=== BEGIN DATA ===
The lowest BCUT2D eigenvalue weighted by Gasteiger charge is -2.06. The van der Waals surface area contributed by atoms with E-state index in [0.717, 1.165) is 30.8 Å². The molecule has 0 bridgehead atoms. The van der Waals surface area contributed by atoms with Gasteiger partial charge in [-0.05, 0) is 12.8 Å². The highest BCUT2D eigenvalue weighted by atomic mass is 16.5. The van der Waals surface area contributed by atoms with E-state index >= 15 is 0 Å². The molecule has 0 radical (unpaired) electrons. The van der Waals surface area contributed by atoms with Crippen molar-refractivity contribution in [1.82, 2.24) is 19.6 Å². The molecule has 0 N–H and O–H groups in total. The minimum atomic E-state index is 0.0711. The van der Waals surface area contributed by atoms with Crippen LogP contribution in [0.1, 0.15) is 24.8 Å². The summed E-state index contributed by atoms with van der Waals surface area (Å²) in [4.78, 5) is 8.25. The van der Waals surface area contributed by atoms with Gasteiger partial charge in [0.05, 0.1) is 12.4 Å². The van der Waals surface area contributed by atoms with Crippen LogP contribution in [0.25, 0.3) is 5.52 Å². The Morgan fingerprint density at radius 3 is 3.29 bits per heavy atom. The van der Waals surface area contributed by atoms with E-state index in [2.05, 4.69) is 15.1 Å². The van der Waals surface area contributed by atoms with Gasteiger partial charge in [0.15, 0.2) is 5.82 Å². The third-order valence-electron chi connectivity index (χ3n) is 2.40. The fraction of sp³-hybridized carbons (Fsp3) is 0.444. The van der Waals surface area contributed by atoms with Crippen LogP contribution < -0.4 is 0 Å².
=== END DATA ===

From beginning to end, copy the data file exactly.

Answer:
The lowest BCUT2D eigenvalue weighted by Gasteiger charge is -2.06. The van der Waals surface area contributed by atoms with E-state index in [0.717, 1.165) is 30.8 Å². The molecule has 0 bridgehead atoms. The van der Waals surface area contributed by atoms with Gasteiger partial charge in [-0.05, 0) is 12.8 Å². The highest BCUT2D eigenvalue weighted by atomic mass is 16.5. The van der Waals surface area contributed by atoms with E-state index >= 15 is 0 Å². The molecule has 0 radical (unpaired) electrons. The van der Waals surface area contributed by atoms with Crippen molar-refractivity contribution in [1.82, 2.24) is 19.6 Å². The molecule has 0 N–H and O–H groups in total. The minimum atomic E-state index is 0.0711. The van der Waals surface area contributed by atoms with Crippen LogP contribution in [0.1, 0.15) is 24.8 Å². The summed E-state index contributed by atoms with van der Waals surface area (Å²) in [4.78, 5) is 8.25. The van der Waals surface area contributed by atoms with Gasteiger partial charge in [0.05, 0.1) is 12.4 Å². The van der Waals surface area contributed by atoms with Crippen LogP contribution in [0.25, 0.3) is 5.52 Å². The Morgan fingerprint density at radius 3 is 3.29 bits per heavy atom. The van der Waals surface area contributed by atoms with E-state index in [2.05, 4.69) is 15.1 Å². The van der Waals surface area contributed by atoms with Gasteiger partial charge in [0.15, 0.2) is 5.82 Å². The third-order valence-electron chi connectivity index (χ3n) is 2.40. The fraction of sp³-hybridized carbons (Fsp3) is 0.444. The van der Waals surface area contributed by atoms with Crippen LogP contribution < -0.4 is 0 Å².